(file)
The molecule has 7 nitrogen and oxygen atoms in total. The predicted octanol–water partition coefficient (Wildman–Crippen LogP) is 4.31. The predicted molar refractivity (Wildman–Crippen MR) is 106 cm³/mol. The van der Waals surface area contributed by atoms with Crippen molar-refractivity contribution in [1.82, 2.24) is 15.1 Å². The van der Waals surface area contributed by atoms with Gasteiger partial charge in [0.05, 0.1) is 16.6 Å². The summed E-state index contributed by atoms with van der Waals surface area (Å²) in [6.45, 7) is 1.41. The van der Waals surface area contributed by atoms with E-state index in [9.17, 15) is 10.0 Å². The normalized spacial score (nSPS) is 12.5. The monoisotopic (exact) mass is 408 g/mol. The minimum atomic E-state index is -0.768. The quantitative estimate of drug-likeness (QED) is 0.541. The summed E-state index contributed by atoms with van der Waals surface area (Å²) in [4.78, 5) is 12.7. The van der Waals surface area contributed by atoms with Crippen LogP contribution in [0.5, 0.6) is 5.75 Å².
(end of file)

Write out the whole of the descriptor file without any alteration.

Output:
The molecule has 7 nitrogen and oxygen atoms in total. The predicted octanol–water partition coefficient (Wildman–Crippen LogP) is 4.31. The predicted molar refractivity (Wildman–Crippen MR) is 106 cm³/mol. The van der Waals surface area contributed by atoms with Crippen molar-refractivity contribution in [1.82, 2.24) is 15.1 Å². The van der Waals surface area contributed by atoms with Gasteiger partial charge in [0.05, 0.1) is 16.6 Å². The summed E-state index contributed by atoms with van der Waals surface area (Å²) in [6.45, 7) is 1.41. The van der Waals surface area contributed by atoms with E-state index in [9.17, 15) is 10.0 Å². The normalized spacial score (nSPS) is 12.5. The monoisotopic (exact) mass is 408 g/mol. The minimum atomic E-state index is -0.768. The quantitative estimate of drug-likeness (QED) is 0.541. The summed E-state index contributed by atoms with van der Waals surface area (Å²) in [4.78, 5) is 12.7. The van der Waals surface area contributed by atoms with Crippen LogP contribution in [0.5, 0.6) is 5.75 Å².